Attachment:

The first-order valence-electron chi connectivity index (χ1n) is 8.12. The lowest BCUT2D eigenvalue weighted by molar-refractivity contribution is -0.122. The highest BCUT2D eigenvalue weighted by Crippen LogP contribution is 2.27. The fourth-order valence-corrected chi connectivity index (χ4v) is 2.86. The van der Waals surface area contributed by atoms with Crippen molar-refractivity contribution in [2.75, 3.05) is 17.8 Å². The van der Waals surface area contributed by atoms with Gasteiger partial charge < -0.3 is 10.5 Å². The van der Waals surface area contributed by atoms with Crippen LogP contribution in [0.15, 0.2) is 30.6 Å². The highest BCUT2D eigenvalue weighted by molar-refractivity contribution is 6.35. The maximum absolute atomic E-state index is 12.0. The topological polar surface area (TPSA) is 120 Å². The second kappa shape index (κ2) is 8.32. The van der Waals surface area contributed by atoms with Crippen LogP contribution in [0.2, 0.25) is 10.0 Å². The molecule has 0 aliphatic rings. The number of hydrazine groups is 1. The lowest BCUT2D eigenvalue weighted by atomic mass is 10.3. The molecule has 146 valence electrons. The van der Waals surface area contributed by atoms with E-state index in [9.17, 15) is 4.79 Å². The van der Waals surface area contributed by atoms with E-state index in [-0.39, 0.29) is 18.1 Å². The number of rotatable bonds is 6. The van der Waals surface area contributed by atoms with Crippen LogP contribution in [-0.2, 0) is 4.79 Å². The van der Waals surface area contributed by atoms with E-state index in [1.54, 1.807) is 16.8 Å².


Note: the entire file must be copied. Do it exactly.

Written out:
The first-order valence-electron chi connectivity index (χ1n) is 8.12. The lowest BCUT2D eigenvalue weighted by molar-refractivity contribution is -0.122. The highest BCUT2D eigenvalue weighted by Crippen LogP contribution is 2.27. The fourth-order valence-corrected chi connectivity index (χ4v) is 2.86. The van der Waals surface area contributed by atoms with Crippen molar-refractivity contribution in [2.75, 3.05) is 17.8 Å². The van der Waals surface area contributed by atoms with Gasteiger partial charge < -0.3 is 10.5 Å². The van der Waals surface area contributed by atoms with Crippen LogP contribution in [0.15, 0.2) is 30.6 Å². The highest BCUT2D eigenvalue weighted by molar-refractivity contribution is 6.35. The maximum absolute atomic E-state index is 12.0. The topological polar surface area (TPSA) is 120 Å². The second kappa shape index (κ2) is 8.32. The van der Waals surface area contributed by atoms with Crippen LogP contribution in [0.2, 0.25) is 10.0 Å². The molecule has 0 aliphatic rings. The number of hydrazine groups is 1. The lowest BCUT2D eigenvalue weighted by atomic mass is 10.3. The molecule has 146 valence electrons. The van der Waals surface area contributed by atoms with E-state index in [9.17, 15) is 4.79 Å². The van der Waals surface area contributed by atoms with E-state index in [-0.39, 0.29) is 18.1 Å². The number of rotatable bonds is 6. The van der Waals surface area contributed by atoms with Crippen LogP contribution in [-0.2, 0) is 4.79 Å². The van der Waals surface area contributed by atoms with E-state index in [1.54, 1.807) is 16.8 Å².